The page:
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Travelers: A One Minute Conversation with Helon Habila

I have just finished reading TRAVELERS from the ONEREAD app by STERLING BANK and I feel one of the most important highlights for me was the representation of numerous themes explored in the novel. That  also made me connect well too.


There is also the part that TRAVELERS is actually a book that has a “well-traveled” setting.


Did your experiences influence the writing of TRAVELERS?


Yes, it did. We always write from our experiences, in one way or another, and I guess some more than others. I did meet people like the characters represented in Travelers, most of them in Berlin and Switzerland. A lot of the story is based on the interviews I had with these migrants. Like you said, the setting is also important. This is my first book set entirely outside Nigeria, I had to be careful not to misrepresent other cultures and people.



There is also some magic that comes with the entire descriptive style. Everything was simplified in a way we all feel what we have never seen before. I understand this is a great skill.


Was this a strategy to get all kinds of readers ?


As a story teller one of my important aims is always to carry the reader along. I do this by constantly surprising and him with unexpected twists in my plot, and in my characterization as well--I defamiliarize the familiar. I didn't have a particular reader in mind, so you could say I was writing for an ideal reader, some one like myself.



How long did it take you to write TRAVELERS?


About three years. One year for research one year for drafting, and one year for re-writing. My biggest challenge was shaping the actual stories and interviews into fiction, and finding a connecting thread between the lives and experiences of my six major characters. It took a while. Thankfully, with all the characters there is one overarching theme in their narrative, the lose of home and the search for a new home. I began from there.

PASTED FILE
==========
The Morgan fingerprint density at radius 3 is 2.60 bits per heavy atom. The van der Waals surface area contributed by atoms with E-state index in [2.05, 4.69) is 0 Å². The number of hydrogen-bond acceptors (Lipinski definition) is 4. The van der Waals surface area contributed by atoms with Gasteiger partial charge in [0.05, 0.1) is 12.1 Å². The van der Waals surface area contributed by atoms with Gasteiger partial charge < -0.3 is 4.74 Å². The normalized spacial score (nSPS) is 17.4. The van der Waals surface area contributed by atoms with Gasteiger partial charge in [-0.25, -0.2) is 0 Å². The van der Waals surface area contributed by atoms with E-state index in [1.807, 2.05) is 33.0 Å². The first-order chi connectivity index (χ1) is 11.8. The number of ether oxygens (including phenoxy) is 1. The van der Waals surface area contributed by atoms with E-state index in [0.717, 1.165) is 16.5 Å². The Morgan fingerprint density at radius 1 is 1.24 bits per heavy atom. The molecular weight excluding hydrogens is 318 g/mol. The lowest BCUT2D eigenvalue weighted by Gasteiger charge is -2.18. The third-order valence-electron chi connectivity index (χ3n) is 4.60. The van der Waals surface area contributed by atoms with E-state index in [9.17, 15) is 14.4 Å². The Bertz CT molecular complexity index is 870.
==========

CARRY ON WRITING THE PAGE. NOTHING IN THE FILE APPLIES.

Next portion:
Were there books you were reading at the same time TRAVELERS were being written ?


Ans: I am always reading, when I am writing and when I am not writing. I had to read a lot of books that deal with the same subject matter as mine. There's a lot of literature out there to do with migration and exile, etc. It was a bit daunting to throw my hat into that crowded ring. But then, one shouldn't be discouraged from writing a war story because there are many war novels out there, or a painter doesn't stop painting a tree of a river because others have done it. One simply has to find what makes his own rendering unique, and urgent, and interesting. I guess the question I asked myself was: is this story necessary, is it important? The answer was yes.



What are you reading currently ?


Ans: Many books. One is a book on the library in Timbuktu, it is a nonfiction book on ancient manuscript collectors of Timbuktu, going back to the 14th century. It is called The Bad Ass Librarians of Timbuktu. I am also reading Colson Whitehead's The Underground Railroad. I recommend both.



Working on a fifth book ?


Ans: Yes. I am excited about this one


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